by Lafe Low

Who’s Accountable for Deriving I.T. Value

Nov 01, 20032 mins
IT Leadership

Who’s responsible for achieving the intended value of an IT project? It’s the origin and goals of an IT project that determine both who is held accountable for achieving value and which factors are used to measure value, according to a recent CIO survey of 118 IT executives. Here are three conclusions from the survey.

1 Project sponsors are accountable for IT value in tandem with CIOs.

Shared accountability between business and IT leaders is the most common structure. The CIO is always part of the equation, but if it’s an HR project, for example, the vice president of HR would likely be the project sponsor and also be held accountable for value. If it’s a finance project, it may be the CFO who shares accountability.

Thirty-four percent of survey respondents said CIOs are accountable for ensuring that IT projects achieve value, while 15 percent said a business unit sponsor is responsible. Even more—44 percent—said it’s a shared burden.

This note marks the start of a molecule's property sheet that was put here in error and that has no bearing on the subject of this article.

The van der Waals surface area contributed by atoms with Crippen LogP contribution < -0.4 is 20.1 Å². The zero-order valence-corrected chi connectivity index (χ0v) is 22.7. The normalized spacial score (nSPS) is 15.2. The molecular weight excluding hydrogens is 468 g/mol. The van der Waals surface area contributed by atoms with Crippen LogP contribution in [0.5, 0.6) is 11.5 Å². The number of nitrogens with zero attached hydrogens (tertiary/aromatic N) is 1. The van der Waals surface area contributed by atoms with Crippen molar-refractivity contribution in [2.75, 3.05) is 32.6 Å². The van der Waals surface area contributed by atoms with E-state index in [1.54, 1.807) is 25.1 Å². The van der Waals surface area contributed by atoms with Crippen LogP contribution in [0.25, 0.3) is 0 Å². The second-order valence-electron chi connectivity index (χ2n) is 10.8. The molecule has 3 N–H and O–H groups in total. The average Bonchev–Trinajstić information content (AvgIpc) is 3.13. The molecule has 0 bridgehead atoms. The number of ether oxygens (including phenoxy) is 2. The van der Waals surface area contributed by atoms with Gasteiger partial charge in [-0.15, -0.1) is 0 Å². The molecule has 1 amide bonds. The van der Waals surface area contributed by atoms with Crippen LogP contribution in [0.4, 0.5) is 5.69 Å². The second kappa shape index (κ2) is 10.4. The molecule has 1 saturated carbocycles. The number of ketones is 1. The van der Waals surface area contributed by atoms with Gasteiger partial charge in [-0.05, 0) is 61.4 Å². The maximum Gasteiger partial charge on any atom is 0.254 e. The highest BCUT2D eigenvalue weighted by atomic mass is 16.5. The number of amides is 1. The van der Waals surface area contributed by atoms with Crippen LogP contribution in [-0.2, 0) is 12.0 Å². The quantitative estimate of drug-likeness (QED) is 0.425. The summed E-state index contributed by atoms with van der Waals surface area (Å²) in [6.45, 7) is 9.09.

B. Lee Jones, vice president of IT and CIO of Stratex Networks, says his company’s Oracle ERP rollout began with its financial component. “So the project sponsor was the CFO, and the project lead was the corporate controller.”

2 Customer satisfaction determines project success.

Happy users are effective users (see chart, below). The customer is the primary focus of our surveyed CIOs. Internal customer satisfaction topped the list with 78 percent considering it one of their top three measures for determining value. External customer satisfaction was cited by 56 percent, making it third on the priority list. “We survey our [internal] customers on improved service levels,” says Jeff Chasney, executive vice president and CIO of CKE Restaurants. “If, indeed, we saved a bunch of money but our services are terrible, then we didn’t save much.”

3 Staying under budget plays a strong second fiddle.

Staying at or under budget was the second most popular determining factor, with 57 percent listing it as one of their top three most important project value measures. Fifty-one percent of survey respondents cited improved productivity.

“We are definitely more financially focused than we were four or five years ago,” says Derek White, vice president of IT for the SmithGroup Cos. “Part of that is the economy, and part is more cohesive management.”